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US Supreme Court To Hear Arguments On Whether Customers Can Sue Comcast As Group

The US Supreme Court is seen in Washington, DC, June 18, 2012. (Credit: SAUL LOEB/AFP/GettyImages)

The US Supreme Court is seen in Washington, DC, June 18, 2012. (Credit: SAUL LOEB/AFP/GettyImages)

Steve Tawa Steve Tawa
Steve Tawa joined KYW Newsradio in 1990, and splits his time between...
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By Steve Tawa

PHILADELPHIA (CBS) – One of the biggest business cases on the U.S. Supreme Court’s fall docket is to be argued today. The issue is whether cable TV subscribers in the Philadelphia area could sue Comcast, as a group. The outcome is likely to have a far-reaching effect on class-action lawsuits.

The high court will consider what it calls the ‘narrow issue’ of whether a trial judge could grant class-action status, without resolving whether there was enough evidence to justify awarding damages to the class as a whole.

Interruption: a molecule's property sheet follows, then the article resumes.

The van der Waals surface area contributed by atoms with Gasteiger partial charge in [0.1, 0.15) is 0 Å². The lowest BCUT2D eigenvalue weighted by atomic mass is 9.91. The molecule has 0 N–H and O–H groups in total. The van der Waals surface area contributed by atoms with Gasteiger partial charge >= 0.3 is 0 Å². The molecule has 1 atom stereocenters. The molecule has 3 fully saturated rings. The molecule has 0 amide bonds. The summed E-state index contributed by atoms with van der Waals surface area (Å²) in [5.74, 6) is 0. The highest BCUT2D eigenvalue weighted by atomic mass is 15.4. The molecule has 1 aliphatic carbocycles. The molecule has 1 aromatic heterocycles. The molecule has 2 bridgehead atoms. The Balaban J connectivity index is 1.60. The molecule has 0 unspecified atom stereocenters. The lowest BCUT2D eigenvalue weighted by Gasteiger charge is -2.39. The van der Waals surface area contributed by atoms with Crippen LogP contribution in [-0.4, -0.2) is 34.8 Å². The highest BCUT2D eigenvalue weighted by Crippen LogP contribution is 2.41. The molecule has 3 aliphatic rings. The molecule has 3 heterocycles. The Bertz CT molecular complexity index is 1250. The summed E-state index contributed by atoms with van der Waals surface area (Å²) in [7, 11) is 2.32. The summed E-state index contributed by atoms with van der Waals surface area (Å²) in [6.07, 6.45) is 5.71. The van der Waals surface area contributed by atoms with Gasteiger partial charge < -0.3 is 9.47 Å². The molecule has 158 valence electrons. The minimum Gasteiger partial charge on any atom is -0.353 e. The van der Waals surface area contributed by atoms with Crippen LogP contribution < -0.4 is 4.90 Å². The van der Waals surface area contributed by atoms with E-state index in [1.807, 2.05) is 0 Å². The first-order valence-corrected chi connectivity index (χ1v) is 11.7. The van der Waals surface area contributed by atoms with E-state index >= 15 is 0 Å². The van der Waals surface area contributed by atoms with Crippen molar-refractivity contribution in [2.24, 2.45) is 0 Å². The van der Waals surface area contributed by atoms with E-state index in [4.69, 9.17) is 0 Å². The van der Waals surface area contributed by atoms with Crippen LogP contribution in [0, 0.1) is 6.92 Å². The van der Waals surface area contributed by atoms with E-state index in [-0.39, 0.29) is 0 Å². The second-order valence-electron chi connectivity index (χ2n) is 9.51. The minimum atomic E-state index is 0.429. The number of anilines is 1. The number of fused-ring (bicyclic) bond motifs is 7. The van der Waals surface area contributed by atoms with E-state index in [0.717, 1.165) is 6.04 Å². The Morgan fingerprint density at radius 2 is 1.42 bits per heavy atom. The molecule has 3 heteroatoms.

Customers first sued Comcast in 2003, alleging it schemed to raise rates by buying out competitors or swapping territories to create a monopoly.

“Well, the expert report that the plaintiffs put forward to prove damages on a class wide basis was not yet ready for prime time, if you will. There were a lot of issues still open in the case,” said Steve Bradbury, a partner in Dechert LLP’s Washington office, who once clerked for Justice Clarence Thomas.

Eric Cramer, a shareholder in the Center City law firm Berger and Montague, is following, but not involved in the case.

“So, what we’re looking at here is the Supreme Court ratcheting up the kinds of evidence and proof that a plaintiff needs to show, at the class stage, in order to get a class certified.”

Comcast lawyers argued different franchises within the Philadelphia area market had different pricing. They contended customers didn’t have enough in common to qualify for class-action status.

Anti-trust specialist Howard Langer is a senior partner with the Center City firm Langer, Grogan and Diver and a law professor at Penn.

“The key thing is to see the distinctions between this case and the Wal-Mart case that they decided previously.”

Last year, the Supreme Court blocked a massive sex discrimination lawsuit against Wal-Mart, ruling more than a million female workers didn’t have enough in common to pool their claims into a single class action.

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